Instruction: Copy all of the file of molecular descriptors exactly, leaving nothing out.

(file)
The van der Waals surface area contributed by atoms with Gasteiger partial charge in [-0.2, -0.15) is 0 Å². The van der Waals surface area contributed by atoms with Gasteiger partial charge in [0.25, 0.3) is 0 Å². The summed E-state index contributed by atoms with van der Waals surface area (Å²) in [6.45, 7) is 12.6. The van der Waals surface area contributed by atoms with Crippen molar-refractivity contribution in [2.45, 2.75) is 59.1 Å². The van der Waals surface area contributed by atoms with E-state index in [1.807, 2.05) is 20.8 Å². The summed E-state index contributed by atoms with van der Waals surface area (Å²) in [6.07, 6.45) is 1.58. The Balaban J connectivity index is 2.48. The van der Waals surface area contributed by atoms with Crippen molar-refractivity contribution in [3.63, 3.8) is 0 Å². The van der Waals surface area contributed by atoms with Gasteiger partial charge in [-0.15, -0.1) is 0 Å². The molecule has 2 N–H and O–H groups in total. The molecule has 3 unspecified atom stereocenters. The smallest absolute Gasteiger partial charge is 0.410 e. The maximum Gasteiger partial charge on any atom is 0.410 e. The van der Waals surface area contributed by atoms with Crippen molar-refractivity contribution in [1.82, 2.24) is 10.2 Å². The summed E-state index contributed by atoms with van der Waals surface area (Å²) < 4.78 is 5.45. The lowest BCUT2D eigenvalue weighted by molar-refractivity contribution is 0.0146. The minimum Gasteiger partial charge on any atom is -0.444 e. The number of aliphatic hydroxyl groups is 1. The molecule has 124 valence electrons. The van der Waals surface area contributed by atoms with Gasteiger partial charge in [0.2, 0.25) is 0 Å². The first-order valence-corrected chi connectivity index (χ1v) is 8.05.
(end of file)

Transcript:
The van der Waals surface area contributed by atoms with Gasteiger partial charge in [-0.2, -0.15) is 0 Å². The van der Waals surface area contributed by atoms with Gasteiger partial charge in [0.25, 0.3) is 0 Å². The summed E-state index contributed by atoms with van der Waals surface area (Å²) in [6.45, 7) is 12.6. The van der Waals surface area contributed by atoms with Crippen molar-refractivity contribution in [2.45, 2.75) is 59.1 Å². The van der Waals surface area contributed by atoms with E-state index in [1.807, 2.05) is 20.8 Å². The summed E-state index contributed by atoms with van der Waals surface area (Å²) in [6.07, 6.45) is 1.58. The Balaban J connectivity index is 2.48. The van der Waals surface area contributed by atoms with Crippen molar-refractivity contribution in [3.63, 3.8) is 0 Å². The van der Waals surface area contributed by atoms with Gasteiger partial charge in [-0.15, -0.1) is 0 Å². The molecule has 2 N–H and O–H groups in total. The molecule has 3 unspecified atom stereocenters. The smallest absolute Gasteiger partial charge is 0.410 e. The maximum Gasteiger partial charge on any atom is 0.410 e. The van der Waals surface area contributed by atoms with Crippen molar-refractivity contribution in [1.82, 2.24) is 10.2 Å². The summed E-state index contributed by atoms with van der Waals surface area (Å²) < 4.78 is 5.45. The lowest BCUT2D eigenvalue weighted by molar-refractivity contribution is 0.0146. The minimum Gasteiger partial charge on any atom is -0.444 e. The number of aliphatic hydroxyl groups is 1. The molecule has 124 valence electrons. The van der Waals surface area contributed by atoms with Gasteiger partial charge in [0.2, 0.25) is 0 Å². The first-order valence-corrected chi connectivity index (χ1v) is 8.05.